10.9 g of 3-aminophenol was placed into 250 ml of water in a 500 ml beaker. 40 ml of concentrated hydrochloric acid was slowly added until 3-aminophenol dissolve completely. The solution was cooled in the ice bath. 3-aminophenol precipitates out upon cooling while the solution kept at (0-5)[0]C NaNO2 was slowly added with a dropper and stirred thoroughly for 2-3 minutes

2.3.4 Coupling of 3-aminophenol

7.2g of 2-Naphtol was dissolved in the sodium hydroxide solution and the mixture was stirred until complete dissolution, the solution was cooled in an ice bath. The benzene diazonium salt solution was slowly added to the 2-naphthol solution. A brick red precipitate is formed.

Discussion of Results

Effect of temperature on % exhaustion

It is evidently clear from table 1 and 2 that temperature change affects dyeing and percentage exhaustion. All dyes showed high % exhaustion at temperature near the boiling point. The percentage exhaustion increased with increased in temperature. This is so, because, there is grater segmental mobility of the fibre polymer chains action of the dye molecule into the fibre (Moncrieff, 1975). At 50o % exhaustion of dye 1 and2 are (48% and68%), at 70oc % exhaustion of dye 1 and 2 are (53% and 72%), while % exhaustion at 90oc are (65% and 85%) respectively, this shows that the adsorption of dyes 1 and2 on nylon improved with rise in temperature up to 90oc for the dyes indicate that high temperature favoured the dye adsorption into nylon fibre (Ali et al., 2009). The increase in temperature increase the mobility of large dye, as well as produced swelling effect with the internal structure for more, thus enabling the large dye molecule to penetrate further (Yoshida et al., 1993, venkatet et al., 2007). This may also due to an increase in the mobility of dye molecules with an increase in their kinectic energy and improved the rate of intra particle diffusion of sorbate with rise in temperature (Ezeribe et al., 2013)

Effect of Time on % exhaustion

Its shown from table 1 and 2 that there is an increase in the percentage exhaustion with increase in time of dyeing, this indicate that the longer the time of dyeing, the greater the amount of dye molecules absorbed by the fibre on till an equilibrium is attained, more dye molecules penetrating into the nylon at longer dyeing time resulting in high percentage exhaustion of dye 1 and 2. Thus, percentage exhaustion increases with time (Bello et al. 2009).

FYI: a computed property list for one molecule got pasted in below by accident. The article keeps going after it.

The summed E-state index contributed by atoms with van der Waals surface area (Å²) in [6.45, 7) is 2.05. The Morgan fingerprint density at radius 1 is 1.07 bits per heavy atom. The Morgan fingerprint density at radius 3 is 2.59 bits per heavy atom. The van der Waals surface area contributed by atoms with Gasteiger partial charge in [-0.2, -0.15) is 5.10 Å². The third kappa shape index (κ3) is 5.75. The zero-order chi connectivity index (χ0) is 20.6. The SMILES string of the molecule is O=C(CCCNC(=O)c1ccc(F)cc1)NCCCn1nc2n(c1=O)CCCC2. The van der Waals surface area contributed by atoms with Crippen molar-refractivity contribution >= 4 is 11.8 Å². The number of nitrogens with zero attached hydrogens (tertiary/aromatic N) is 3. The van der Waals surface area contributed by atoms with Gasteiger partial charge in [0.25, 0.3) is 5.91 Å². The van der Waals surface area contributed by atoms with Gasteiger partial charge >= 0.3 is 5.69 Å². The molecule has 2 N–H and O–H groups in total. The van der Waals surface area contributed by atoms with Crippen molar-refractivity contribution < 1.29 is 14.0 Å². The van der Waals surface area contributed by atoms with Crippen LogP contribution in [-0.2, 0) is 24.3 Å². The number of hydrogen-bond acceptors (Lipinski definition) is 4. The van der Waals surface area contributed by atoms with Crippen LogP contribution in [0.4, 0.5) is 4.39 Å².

Thermodynamic of dyeing

The thermodynamics parameter from table 1 and 2 show that as the temperature increases, the partition coefficient of dye increases for nylon. This indicate that the absorption of dye toward the nylon fibre as an exothermic reaction process resulting higher dying temperature gives a positive effect on thermodynamics absorption (El Gabry. 2004).

The change in standard affinity of the dye in dyeing solution towards the substrate. This parameter was defined as the differences between the chemical potential of the dye in the fibre and the chemical potential of dyeing solution. This value measures the tendency of the dye to form its standard state of the solution to its standard state of the fibre (Vicker staff, 1954). It was shown from the table above that, the standard affinities increases as the temperature increases. The enthalpy change means the amounts of the released thermal energy when dye molecules are absorbed on fabric, the enthalpy change considered as the measured of the absorption strength of the dyes (Trotman, 1984). The enthalpy change of dye 1 and 2 are (-12.55 and - 15.29) kjmol-[1] respective. Because of the negative sign of the enthalpy shows that the dyeing reaction is exothermic (Banchero, 2013; MaO et al.2013).

The entropy values for the sorption of the dyes into nylon 6 fibre were found to be (78 and 95) Jmol-[1]K-[1] respectively from table 1 and 2. Mean while, the entropy change show the extent of the reduce freedom of the dye molecules after the completion of dyeing and represent the entropy difference of the dye molecule the fibre (Kim et al.2007). The positive entropy change values suggested that the solid/solution interface during sorption increase the diffusion rate of dyes (Otutu et al.2008).


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TABLE 1 Thermodynamic parameters of Dye 1(p-hydroxyazo-3- benzene carboxylic acid) on nylon

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TABLE 2 Thermodynamic parameters of Dye 2[1-l(3-hydroxylphenyls azo)-2-naphthol] on nylon.

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Scheme 1

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Scheme 2

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Thermodynamic Parameters of Two Azo Dyes on Nylon Fabric. Synthesis, Application and Determination
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thermodynamic, parameters, dyes, nylon, fabric, synthesis, application, determination
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Adekunle Jelili Olaoye (Author), 2016, Thermodynamic Parameters of Two Azo Dyes on Nylon Fabric. Synthesis, Application and Determination, Munich, GRIN Verlag,